Tuesday, 11 December 2018

There's No Room For Heaven Here

There's No Room For Heaven Here
- Lyrics: John Budd,
- Music: Stuart Watts, 1965

The sad thing about this song is that nothing seems to have changed. Prejudice is still alive and well.
The song makes good material for an Advent meditation.


Friday, 9 November 2018

Catholic Bishops, It's Over

Today the National Catholic Reporter published

Open letter to the US Catholic bishops: It's over

There are applicable parallels with the Church in Canada - the timing and very title of the recent CCCB publication, "Protecting Minors from Sexual Abuse: A Call to the Catholic Faithful in Canada for Healing, Reconciliation, and Transformation" being an illustrative case in point. Who do non-theologically trained Catholic lay people think this is addressed to when they read "A Call to the Catholic Faithful"? Certainly not to the bishops themselves nor even the clergy, even if the bishops and clergy do come under its purview. 

Cardinal Ouellet
As another case for Canada, I think of the then Archbishop of Quebec (the illustrious Marc Armand Ouellet PSS) who in 2010 fought all the way to the Supreme Court of Canada to have the case against Fr. Lachance dropped, not because he was innocent, but because Quebec's equivalent of a statute of limitations had expired (Shirley Christensen, Appellant and Roman Catholic Archbishop of Qu├ębec and Paul-Henri Lachance, Respondents). When the Supreme Court decided that it should go back to a lower court for more evidence, the Archbishop caved in and came to an out of court settlement.

I think there is much food for thought in this open letter even if we are not Americans. "Protecting Minors" states: "... in addition to serving the demands of justice and ensuring public safety, the Church requires that offenders make amends for the harm they inflicted and scandal they caused. In seeking forgiveness, they are asked to express sorrow and contrition and to undertake appropriate acts of penance."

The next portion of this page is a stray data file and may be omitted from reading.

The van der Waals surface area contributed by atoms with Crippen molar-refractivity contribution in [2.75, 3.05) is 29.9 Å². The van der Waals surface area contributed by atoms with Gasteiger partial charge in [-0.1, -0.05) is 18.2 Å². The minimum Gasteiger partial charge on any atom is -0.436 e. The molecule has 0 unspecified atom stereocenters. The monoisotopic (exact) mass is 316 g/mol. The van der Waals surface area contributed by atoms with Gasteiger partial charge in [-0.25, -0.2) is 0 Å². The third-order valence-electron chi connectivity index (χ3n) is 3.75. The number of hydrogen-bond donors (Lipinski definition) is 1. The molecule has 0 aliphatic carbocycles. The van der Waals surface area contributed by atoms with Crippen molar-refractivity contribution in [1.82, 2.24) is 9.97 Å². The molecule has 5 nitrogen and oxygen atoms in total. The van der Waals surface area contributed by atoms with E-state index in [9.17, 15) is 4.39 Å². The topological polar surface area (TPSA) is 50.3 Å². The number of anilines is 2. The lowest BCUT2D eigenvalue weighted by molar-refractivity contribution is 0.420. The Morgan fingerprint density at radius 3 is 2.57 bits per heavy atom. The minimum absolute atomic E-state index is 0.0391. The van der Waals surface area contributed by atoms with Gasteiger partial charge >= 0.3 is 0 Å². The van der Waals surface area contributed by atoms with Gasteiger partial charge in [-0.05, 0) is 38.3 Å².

So much language focuses on those who directly committed sexual abuse. It seems patently clear to me that the bishops still cannot acknowledge that they themselves, and fellow priests, have participated in this sin by protecting and covering up for their fellow clerics (clericalism), thereby enabling them and others to continue unabated. The reference in the letter to Cupich is apt: Bishops must "cede authority," he said, to allow for greater accountability to outside authority. He also said that "privilege, power and protection of a clerical culture" have to be "eradicated from the life of the church" or "everything else is a sideshow."

Cardinal Burke and his capa magna
Enough from me, I encourage you to read the open letter if you have not already done so.

Friday, 23 February 2018

Talking About Sexual Abuse

A little while back I received an email about a 'safe environment policy' from one of the organisations that I belong to. I opened it, expecting to read something along the lines of occupational health and safety hazards. To my surprise, it was actually good, common sense guidelines on interacting with youth to prevent sexual abuse or any possible perception of inappropriate behaviour.

All well and good, but the covering email introduced the document thus: I will start off by saying this is a very delicate topic… 
and concluded: Thank you for your understanding of this very delicate subject…

In my opinion, treating this as a 'delicate' or 'sensitive' matter is, I think, precisely one of the things that has enabled abusers to get away with inappropriate behaviour for so many decades, perhaps centuries. It makes it the elephant in the room that everybody feels 'uncomfortable' talking about and leaves victims with feelings of guilt or shame and having to take the responsibility for protecting the others around them from feelings of embarrassment or discomfort. I know, because I was a victim from age 10 to 14 years old. It was only after being able to talk about it 15 years ago, or so, that healing began.

Don't get me wrong. I am not suggesting our conversation should get into the gory and sordid details of who, what, how, etc. But I have come to understand that the last vestiges of a Victorian approach to talking about sex still hang on the topic of sexual abuse of children. Telling people that this is a delicate or sensitive matter, to my mind, sends a signal that they should take note but, please, let's not talk about it lest somebody becomes uncomfortable or even offended.

The only people we should worry about hurting or offending are the victims or potential victims.

Thursday, 26 October 2017

Wednesday, 25 October 2017